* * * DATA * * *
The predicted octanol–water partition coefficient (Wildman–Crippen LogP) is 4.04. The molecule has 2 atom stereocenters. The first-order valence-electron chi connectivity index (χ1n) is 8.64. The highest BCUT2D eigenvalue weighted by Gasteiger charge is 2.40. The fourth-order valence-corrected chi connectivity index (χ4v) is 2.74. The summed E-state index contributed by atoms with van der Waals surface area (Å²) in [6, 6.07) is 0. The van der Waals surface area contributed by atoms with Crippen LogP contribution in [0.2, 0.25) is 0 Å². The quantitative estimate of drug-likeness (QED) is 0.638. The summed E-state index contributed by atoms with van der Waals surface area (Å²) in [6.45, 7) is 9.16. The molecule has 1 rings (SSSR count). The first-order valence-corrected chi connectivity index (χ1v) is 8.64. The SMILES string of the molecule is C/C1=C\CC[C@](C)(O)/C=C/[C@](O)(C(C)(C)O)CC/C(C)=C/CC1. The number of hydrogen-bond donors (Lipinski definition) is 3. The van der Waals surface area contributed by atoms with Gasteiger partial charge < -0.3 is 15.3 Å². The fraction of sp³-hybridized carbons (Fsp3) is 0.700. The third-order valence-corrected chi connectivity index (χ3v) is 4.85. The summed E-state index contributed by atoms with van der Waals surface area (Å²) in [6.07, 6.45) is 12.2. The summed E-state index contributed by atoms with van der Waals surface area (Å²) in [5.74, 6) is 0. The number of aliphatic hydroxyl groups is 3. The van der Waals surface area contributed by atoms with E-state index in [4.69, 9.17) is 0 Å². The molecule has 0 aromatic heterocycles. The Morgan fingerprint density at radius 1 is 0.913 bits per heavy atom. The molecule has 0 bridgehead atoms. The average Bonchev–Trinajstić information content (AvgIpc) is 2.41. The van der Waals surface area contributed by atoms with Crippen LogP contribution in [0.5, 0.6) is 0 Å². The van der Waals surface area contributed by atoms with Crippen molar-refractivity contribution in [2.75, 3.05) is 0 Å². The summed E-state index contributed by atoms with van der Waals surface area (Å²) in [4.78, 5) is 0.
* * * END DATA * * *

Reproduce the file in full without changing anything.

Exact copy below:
The predicted octanol–water partition coefficient (Wildman–Crippen LogP) is 4.04. The molecule has 2 atom stereocenters. The first-order valence-electron chi connectivity index (χ1n) is 8.64. The highest BCUT2D eigenvalue weighted by Gasteiger charge is 2.40. The fourth-order valence-corrected chi connectivity index (χ4v) is 2.74. The summed E-state index contributed by atoms with van der Waals surface area (Å²) in [6, 6.07) is 0. The van der Waals surface area contributed by atoms with Crippen LogP contribution in [0.2, 0.25) is 0 Å². The quantitative estimate of drug-likeness (QED) is 0.638. The summed E-state index contributed by atoms with van der Waals surface area (Å²) in [6.45, 7) is 9.16. The molecule has 1 rings (SSSR count). The first-order valence-corrected chi connectivity index (χ1v) is 8.64. The SMILES string of the molecule is C/C1=C\CC[C@](C)(O)/C=C/[C@](O)(C(C)(C)O)CC/C(C)=C/CC1. The number of hydrogen-bond donors (Lipinski definition) is 3. The van der Waals surface area contributed by atoms with Gasteiger partial charge < -0.3 is 15.3 Å². The fraction of sp³-hybridized carbons (Fsp3) is 0.700. The third-order valence-corrected chi connectivity index (χ3v) is 4.85. The summed E-state index contributed by atoms with van der Waals surface area (Å²) in [6.07, 6.45) is 12.2. The summed E-state index contributed by atoms with van der Waals surface area (Å²) in [5.74, 6) is 0. The number of aliphatic hydroxyl groups is 3. The van der Waals surface area contributed by atoms with E-state index in [4.69, 9.17) is 0 Å². The molecule has 0 aromatic heterocycles. The Morgan fingerprint density at radius 1 is 0.913 bits per heavy atom. The molecule has 0 bridgehead atoms. The average Bonchev–Trinajstić information content (AvgIpc) is 2.41. The van der Waals surface area contributed by atoms with Crippen LogP contribution in [0.5, 0.6) is 0 Å². The van der Waals surface area contributed by atoms with Crippen molar-refractivity contribution in [2.75, 3.05) is 0 Å². The summed E-state index contributed by atoms with van der Waals surface area (Å²) in [4.78, 5) is 0.